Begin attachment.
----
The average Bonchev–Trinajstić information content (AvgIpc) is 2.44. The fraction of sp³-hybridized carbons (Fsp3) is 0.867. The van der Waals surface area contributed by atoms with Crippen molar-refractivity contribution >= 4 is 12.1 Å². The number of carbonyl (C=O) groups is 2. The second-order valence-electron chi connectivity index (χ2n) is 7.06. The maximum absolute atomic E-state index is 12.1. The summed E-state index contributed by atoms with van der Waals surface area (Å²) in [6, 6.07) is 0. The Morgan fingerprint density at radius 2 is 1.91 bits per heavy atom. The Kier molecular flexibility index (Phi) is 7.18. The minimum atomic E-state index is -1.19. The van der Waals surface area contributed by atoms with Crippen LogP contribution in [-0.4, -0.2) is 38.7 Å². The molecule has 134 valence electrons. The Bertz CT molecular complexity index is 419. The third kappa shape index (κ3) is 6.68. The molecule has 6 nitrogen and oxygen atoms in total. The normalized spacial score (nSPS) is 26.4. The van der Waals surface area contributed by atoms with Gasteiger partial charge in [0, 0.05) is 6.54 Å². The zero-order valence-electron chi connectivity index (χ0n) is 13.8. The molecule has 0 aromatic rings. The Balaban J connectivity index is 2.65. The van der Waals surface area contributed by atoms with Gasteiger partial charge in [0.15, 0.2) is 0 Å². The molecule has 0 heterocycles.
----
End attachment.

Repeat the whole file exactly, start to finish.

The average Bonchev–Trinajstić information content (AvgIpc) is 2.44. The fraction of sp³-hybridized carbons (Fsp3) is 0.867. The van der Waals surface area contributed by atoms with Crippen molar-refractivity contribution >= 4 is 12.1 Å². The number of carbonyl (C=O) groups is 2. The second-order valence-electron chi connectivity index (χ2n) is 7.06. The maximum absolute atomic E-state index is 12.1. The summed E-state index contributed by atoms with van der Waals surface area (Å²) in [6, 6.07) is 0. The Morgan fingerprint density at radius 2 is 1.91 bits per heavy atom. The Kier molecular flexibility index (Phi) is 7.18. The minimum atomic E-state index is -1.19. The van der Waals surface area contributed by atoms with Crippen LogP contribution in [-0.4, -0.2) is 38.7 Å². The molecule has 134 valence electrons. The Bertz CT molecular complexity index is 419. The third kappa shape index (κ3) is 6.68. The molecule has 6 nitrogen and oxygen atoms in total. The normalized spacial score (nSPS) is 26.4. The van der Waals surface area contributed by atoms with Gasteiger partial charge in [0, 0.05) is 6.54 Å². The zero-order valence-electron chi connectivity index (χ0n) is 13.8. The molecule has 0 aromatic rings. The Balaban J connectivity index is 2.65. The van der Waals surface area contributed by atoms with Gasteiger partial charge in [0.15, 0.2) is 0 Å². The molecule has 0 heterocycles.